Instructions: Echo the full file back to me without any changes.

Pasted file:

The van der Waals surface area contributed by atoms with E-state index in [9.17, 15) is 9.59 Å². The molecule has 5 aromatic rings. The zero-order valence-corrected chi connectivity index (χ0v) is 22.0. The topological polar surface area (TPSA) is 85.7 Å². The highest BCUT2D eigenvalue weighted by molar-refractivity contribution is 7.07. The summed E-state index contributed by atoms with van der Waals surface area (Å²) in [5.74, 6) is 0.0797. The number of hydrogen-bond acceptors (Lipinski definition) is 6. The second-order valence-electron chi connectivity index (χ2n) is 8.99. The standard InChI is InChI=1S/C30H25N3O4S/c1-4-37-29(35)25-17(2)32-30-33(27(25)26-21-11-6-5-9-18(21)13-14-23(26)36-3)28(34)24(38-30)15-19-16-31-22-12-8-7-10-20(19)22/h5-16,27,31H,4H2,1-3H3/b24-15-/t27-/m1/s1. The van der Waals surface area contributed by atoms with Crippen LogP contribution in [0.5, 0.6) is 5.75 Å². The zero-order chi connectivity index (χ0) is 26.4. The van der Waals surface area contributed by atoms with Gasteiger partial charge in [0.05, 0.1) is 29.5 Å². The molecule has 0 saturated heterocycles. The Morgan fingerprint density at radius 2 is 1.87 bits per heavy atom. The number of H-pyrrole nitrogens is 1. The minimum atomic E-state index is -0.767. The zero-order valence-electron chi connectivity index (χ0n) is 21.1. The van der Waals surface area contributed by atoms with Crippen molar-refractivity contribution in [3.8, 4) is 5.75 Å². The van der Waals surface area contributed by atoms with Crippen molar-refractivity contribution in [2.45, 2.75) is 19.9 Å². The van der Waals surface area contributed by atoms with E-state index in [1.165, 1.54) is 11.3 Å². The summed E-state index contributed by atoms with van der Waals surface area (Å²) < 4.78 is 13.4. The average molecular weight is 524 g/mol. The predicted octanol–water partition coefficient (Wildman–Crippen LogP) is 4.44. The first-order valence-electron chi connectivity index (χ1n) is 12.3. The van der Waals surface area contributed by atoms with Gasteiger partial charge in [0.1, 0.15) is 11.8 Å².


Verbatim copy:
The van der Waals surface area contributed by atoms with E-state index in [9.17, 15) is 9.59 Å². The molecule has 5 aromatic rings. The zero-order valence-corrected chi connectivity index (χ0v) is 22.0. The topological polar surface area (TPSA) is 85.7 Å². The highest BCUT2D eigenvalue weighted by molar-refractivity contribution is 7.07. The summed E-state index contributed by atoms with van der Waals surface area (Å²) in [5.74, 6) is 0.0797. The number of hydrogen-bond acceptors (Lipinski definition) is 6. The second-order valence-electron chi connectivity index (χ2n) is 8.99. The standard InChI is InChI=1S/C30H25N3O4S/c1-4-37-29(35)25-17(2)32-30-33(27(25)26-21-11-6-5-9-18(21)13-14-23(26)36-3)28(34)24(38-30)15-19-16-31-22-12-8-7-10-20(19)22/h5-16,27,31H,4H2,1-3H3/b24-15-/t27-/m1/s1. The van der Waals surface area contributed by atoms with Crippen LogP contribution in [0.5, 0.6) is 5.75 Å². The zero-order chi connectivity index (χ0) is 26.4. The van der Waals surface area contributed by atoms with Gasteiger partial charge in [0.05, 0.1) is 29.5 Å². The molecule has 0 saturated heterocycles. The Morgan fingerprint density at radius 2 is 1.87 bits per heavy atom. The number of H-pyrrole nitrogens is 1. The minimum atomic E-state index is -0.767. The zero-order valence-electron chi connectivity index (χ0n) is 21.1. The van der Waals surface area contributed by atoms with Crippen molar-refractivity contribution in [3.8, 4) is 5.75 Å². The van der Waals surface area contributed by atoms with Crippen molar-refractivity contribution in [2.45, 2.75) is 19.9 Å². The van der Waals surface area contributed by atoms with E-state index in [1.165, 1.54) is 11.3 Å². The summed E-state index contributed by atoms with van der Waals surface area (Å²) < 4.78 is 13.4. The average molecular weight is 524 g/mol. The predicted octanol–water partition coefficient (Wildman–Crippen LogP) is 4.44. The first-order valence-electron chi connectivity index (χ1n) is 12.3. The van der Waals surface area contributed by atoms with Gasteiger partial charge in [0.1, 0.15) is 11.8 Å².